In this day and age, where IT-related threats to the business are increasingly sponsored by organized crime and malicious state actors, and where the potential damage from intrusions long ago grew from “aggravation” to “enormous,” information security has to be one of IT’s top priorities. But, similar to IT operations, information security effectiveness is measured by its own Invisibility Index.
Only it’s worse, because to be effective, information security has to be intrusive, so some level of unlikable visibility goes with the territory.
One more point: Information security that isn’t tightly coupled to high-quality IT architecture is information security with holes in it.
So fold information security into your IT architecture practice, where you, as CIO, can keep an eye on it, too, without it further fragmenting your attention.
Addressing IT innovation (aka ‘digital’)
Look at where business opportunities for innovation are happening, and you’ll find that information technology is, if not the top contender, certainly among the top three.
As CIO, your choices here are to either take charge of IT innovation or to embrace the idea of adding a chief digital officer to the executive leadership team.
But that would constitute a proclamation of inadequacy on your part. Also, it would divide IT leadership in two, with the CDO becoming Captain We Oughta while you become Dr. No. And so “CIO” would become a statement of your retirement plan (“Career Is Over”).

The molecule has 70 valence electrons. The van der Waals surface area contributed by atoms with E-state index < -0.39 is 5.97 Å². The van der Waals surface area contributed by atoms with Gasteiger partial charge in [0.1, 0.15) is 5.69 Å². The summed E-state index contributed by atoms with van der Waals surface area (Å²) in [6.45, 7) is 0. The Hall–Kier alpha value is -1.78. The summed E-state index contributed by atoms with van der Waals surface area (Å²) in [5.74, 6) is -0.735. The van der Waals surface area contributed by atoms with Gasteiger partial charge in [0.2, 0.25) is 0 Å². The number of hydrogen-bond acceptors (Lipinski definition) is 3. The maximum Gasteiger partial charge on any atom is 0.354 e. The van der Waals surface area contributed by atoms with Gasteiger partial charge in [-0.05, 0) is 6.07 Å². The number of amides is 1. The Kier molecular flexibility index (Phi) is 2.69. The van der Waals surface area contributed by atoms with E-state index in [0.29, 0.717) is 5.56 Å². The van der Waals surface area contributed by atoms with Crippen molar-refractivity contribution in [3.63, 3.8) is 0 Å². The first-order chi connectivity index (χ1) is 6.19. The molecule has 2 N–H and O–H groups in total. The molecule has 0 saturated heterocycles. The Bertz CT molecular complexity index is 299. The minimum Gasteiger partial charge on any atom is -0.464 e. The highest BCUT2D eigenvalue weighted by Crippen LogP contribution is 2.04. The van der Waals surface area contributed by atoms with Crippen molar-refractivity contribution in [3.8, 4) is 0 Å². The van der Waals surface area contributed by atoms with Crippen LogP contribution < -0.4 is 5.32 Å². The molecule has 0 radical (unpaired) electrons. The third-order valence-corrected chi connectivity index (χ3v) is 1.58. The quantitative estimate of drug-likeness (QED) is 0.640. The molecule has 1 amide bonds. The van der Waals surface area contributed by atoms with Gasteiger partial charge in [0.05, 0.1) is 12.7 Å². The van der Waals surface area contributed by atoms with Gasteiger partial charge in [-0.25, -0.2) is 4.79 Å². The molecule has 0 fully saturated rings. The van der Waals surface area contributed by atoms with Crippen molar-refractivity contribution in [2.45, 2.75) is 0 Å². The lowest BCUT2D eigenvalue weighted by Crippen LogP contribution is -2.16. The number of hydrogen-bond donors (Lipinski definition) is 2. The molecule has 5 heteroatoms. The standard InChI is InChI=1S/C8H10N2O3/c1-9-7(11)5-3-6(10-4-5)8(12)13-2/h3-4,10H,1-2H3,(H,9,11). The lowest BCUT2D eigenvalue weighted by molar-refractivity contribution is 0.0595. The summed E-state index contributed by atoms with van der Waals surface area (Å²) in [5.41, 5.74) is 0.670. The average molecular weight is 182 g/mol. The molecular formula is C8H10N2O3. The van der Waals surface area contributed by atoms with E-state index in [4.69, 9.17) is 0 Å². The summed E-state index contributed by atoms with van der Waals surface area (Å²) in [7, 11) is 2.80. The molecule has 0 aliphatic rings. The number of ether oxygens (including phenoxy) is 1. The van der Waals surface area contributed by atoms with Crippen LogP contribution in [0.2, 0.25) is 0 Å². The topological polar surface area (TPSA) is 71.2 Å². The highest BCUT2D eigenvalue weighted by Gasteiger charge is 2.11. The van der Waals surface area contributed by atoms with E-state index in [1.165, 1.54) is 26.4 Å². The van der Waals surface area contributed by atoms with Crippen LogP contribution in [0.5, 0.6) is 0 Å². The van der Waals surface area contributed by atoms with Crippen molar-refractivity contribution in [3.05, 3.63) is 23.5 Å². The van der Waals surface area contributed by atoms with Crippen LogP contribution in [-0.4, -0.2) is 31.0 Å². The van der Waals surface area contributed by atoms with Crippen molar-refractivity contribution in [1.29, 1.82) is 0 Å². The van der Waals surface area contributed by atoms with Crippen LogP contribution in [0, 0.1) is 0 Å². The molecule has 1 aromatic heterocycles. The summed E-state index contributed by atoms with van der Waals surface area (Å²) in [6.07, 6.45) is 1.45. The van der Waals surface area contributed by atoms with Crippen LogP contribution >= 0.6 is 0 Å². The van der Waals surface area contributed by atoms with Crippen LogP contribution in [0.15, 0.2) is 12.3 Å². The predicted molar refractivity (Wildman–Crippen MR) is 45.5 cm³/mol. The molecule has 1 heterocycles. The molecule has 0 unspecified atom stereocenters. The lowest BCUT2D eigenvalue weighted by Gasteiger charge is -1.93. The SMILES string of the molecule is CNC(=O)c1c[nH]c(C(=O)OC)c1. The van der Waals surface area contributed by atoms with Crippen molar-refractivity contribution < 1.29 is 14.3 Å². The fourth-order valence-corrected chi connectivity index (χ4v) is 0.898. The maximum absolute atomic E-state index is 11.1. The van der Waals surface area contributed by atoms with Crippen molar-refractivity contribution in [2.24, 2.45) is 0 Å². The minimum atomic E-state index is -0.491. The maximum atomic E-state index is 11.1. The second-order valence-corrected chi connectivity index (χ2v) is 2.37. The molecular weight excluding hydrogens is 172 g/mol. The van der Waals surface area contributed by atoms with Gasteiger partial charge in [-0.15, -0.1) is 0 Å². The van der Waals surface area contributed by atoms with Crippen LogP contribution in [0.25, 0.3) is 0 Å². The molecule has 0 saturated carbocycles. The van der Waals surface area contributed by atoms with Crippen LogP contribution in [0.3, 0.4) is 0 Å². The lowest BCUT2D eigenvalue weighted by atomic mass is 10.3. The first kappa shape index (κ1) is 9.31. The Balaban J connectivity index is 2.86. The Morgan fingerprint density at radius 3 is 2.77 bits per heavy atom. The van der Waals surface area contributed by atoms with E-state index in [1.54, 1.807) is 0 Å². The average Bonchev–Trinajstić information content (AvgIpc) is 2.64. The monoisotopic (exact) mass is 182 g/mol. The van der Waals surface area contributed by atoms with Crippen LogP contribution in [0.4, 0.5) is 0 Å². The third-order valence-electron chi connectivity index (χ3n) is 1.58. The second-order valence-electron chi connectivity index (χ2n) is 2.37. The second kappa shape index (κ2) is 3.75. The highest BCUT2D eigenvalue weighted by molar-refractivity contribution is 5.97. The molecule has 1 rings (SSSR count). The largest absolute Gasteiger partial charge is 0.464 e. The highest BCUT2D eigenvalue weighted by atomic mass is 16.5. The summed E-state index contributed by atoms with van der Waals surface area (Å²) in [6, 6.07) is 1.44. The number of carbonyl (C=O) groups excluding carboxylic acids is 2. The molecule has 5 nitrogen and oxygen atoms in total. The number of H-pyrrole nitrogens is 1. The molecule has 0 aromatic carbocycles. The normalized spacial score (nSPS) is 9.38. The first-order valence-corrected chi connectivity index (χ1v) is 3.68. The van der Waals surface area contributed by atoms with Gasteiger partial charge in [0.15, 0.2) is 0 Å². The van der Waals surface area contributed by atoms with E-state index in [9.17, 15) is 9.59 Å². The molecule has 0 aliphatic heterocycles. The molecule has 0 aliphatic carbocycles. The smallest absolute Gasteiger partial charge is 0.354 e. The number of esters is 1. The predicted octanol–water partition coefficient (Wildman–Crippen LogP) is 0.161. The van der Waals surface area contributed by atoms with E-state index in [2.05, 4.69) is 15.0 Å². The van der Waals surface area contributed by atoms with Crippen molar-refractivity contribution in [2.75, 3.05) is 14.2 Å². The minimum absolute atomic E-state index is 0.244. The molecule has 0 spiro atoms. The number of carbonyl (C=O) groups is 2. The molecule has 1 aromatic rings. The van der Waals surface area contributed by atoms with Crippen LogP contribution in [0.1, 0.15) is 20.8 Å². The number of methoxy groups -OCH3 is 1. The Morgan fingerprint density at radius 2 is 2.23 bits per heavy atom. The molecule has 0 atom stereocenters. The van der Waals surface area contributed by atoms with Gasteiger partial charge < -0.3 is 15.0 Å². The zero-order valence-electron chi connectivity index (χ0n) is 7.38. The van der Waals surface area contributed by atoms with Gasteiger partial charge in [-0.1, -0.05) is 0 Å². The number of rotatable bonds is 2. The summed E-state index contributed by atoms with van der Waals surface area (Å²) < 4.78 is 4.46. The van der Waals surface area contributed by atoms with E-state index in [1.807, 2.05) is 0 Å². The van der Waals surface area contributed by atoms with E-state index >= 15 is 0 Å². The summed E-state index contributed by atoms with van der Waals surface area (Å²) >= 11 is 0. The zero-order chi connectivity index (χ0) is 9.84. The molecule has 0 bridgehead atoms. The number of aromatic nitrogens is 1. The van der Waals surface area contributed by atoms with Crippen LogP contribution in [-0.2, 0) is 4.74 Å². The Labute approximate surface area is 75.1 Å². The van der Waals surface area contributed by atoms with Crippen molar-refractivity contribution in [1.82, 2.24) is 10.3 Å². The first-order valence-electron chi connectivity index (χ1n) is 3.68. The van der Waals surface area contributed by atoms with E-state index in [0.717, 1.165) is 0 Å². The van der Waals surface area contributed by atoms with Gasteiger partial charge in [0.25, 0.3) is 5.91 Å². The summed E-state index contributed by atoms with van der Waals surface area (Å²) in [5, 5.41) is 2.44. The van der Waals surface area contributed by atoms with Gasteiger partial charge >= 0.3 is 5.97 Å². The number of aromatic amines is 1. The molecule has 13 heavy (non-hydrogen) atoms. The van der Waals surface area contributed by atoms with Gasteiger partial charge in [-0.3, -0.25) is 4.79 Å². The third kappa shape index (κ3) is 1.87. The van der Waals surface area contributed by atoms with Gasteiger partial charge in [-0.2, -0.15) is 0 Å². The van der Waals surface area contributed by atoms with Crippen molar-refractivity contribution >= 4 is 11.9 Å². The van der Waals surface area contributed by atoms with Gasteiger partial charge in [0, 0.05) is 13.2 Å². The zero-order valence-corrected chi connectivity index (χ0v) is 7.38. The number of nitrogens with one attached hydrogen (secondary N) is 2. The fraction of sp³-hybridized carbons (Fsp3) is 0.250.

Let’s not do that.
Instead, fold IT innovation into the IT architecture practice as well. Doing so not only gives innovation an organizational home so that it doesn’t fragment your attention, it also places responsibility for innovation in the same place as the long-term need to integrate IT innovations into the rest of the IT architecture. You don’t, after all, want IT innovations to become future islands of automation.
How to handle ‘DIY IT’
Do it yourself IT, also known as “shadow IT,” “rogue IT,” and “STOP IT!!! You’re giving me a migraine!!!! IT,” is something all too many CIOs do their best to stomp out.
In this, they resemble King Canute ordering the tide to not come in.
And anyway, DIY IT is more opportunity than problem, as it dramatically increases the company’s IT bandwidth without increasing its IT spend — or at least its visible IT spend.
DIY IT’s drawbacks are, for the most part, avoidable. Mostly, it takes IT providing a modicum of support in terms of technical consultation to ensure it complies with IT’s architectural standards, in exchange for which the IT architecture function gets the documentation it needs to prevent DIY IT from becoming covert IT.
Which makes support for DIY IT one more IT practice that can comfortably fit into the IT architecture function.
For IT to be competent, it must accomplish its work using well-designed, defined, and documented processes and practices. CIOs are accountable for all of them, but as a practical matter can’t personally guide a transformation of more than three.
In most IT organizations, the three process domains that most need the CIOs personal leadership are the help desk, application support, and IT architecture management. Polish these to a shine and IT will succeed — and succeed visibly.
That’s only if IT operations shines too, which is why, paradoxically, CIOs should make sure to delegate that responsibility. Fail to do this and you won’t have enough bandwidth left to burnish the big three.